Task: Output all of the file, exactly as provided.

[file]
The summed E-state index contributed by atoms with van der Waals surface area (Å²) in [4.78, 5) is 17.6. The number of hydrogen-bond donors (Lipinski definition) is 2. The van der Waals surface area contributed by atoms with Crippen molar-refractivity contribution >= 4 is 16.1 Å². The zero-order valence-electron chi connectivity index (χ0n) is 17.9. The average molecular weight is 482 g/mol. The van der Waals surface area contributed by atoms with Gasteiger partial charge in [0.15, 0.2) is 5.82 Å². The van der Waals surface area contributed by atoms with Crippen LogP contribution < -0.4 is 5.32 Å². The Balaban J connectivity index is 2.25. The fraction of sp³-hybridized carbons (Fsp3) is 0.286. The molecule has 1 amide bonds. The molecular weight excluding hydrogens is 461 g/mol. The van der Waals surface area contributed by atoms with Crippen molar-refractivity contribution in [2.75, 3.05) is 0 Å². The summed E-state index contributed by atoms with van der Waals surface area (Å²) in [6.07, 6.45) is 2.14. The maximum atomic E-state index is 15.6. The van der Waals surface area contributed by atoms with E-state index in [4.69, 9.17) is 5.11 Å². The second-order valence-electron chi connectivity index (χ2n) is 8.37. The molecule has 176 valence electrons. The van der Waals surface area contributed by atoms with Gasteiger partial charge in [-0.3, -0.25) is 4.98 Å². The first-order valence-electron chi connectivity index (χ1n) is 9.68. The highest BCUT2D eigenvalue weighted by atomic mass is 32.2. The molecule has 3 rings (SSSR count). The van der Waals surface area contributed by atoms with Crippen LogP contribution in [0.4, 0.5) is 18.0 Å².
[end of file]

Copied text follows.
The summed E-state index contributed by atoms with van der Waals surface area (Å²) in [4.78, 5) is 17.6. The number of hydrogen-bond donors (Lipinski definition) is 2. The van der Waals surface area contributed by atoms with Crippen molar-refractivity contribution >= 4 is 16.1 Å². The zero-order valence-electron chi connectivity index (χ0n) is 17.9. The average molecular weight is 482 g/mol. The van der Waals surface area contributed by atoms with Gasteiger partial charge in [0.15, 0.2) is 5.82 Å². The van der Waals surface area contributed by atoms with Crippen LogP contribution < -0.4 is 5.32 Å². The Balaban J connectivity index is 2.25. The fraction of sp³-hybridized carbons (Fsp3) is 0.286. The molecule has 1 amide bonds. The molecular weight excluding hydrogens is 461 g/mol. The van der Waals surface area contributed by atoms with Crippen molar-refractivity contribution in [2.75, 3.05) is 0 Å². The summed E-state index contributed by atoms with van der Waals surface area (Å²) in [6.07, 6.45) is 2.14. The maximum atomic E-state index is 15.6. The van der Waals surface area contributed by atoms with E-state index in [4.69, 9.17) is 5.11 Å². The second-order valence-electron chi connectivity index (χ2n) is 8.37. The molecule has 176 valence electrons. The van der Waals surface area contributed by atoms with Gasteiger partial charge in [-0.3, -0.25) is 4.98 Å². The first-order valence-electron chi connectivity index (χ1n) is 9.68. The highest BCUT2D eigenvalue weighted by atomic mass is 32.2. The molecule has 3 rings (SSSR count). The van der Waals surface area contributed by atoms with Crippen LogP contribution in [0.4, 0.5) is 18.0 Å².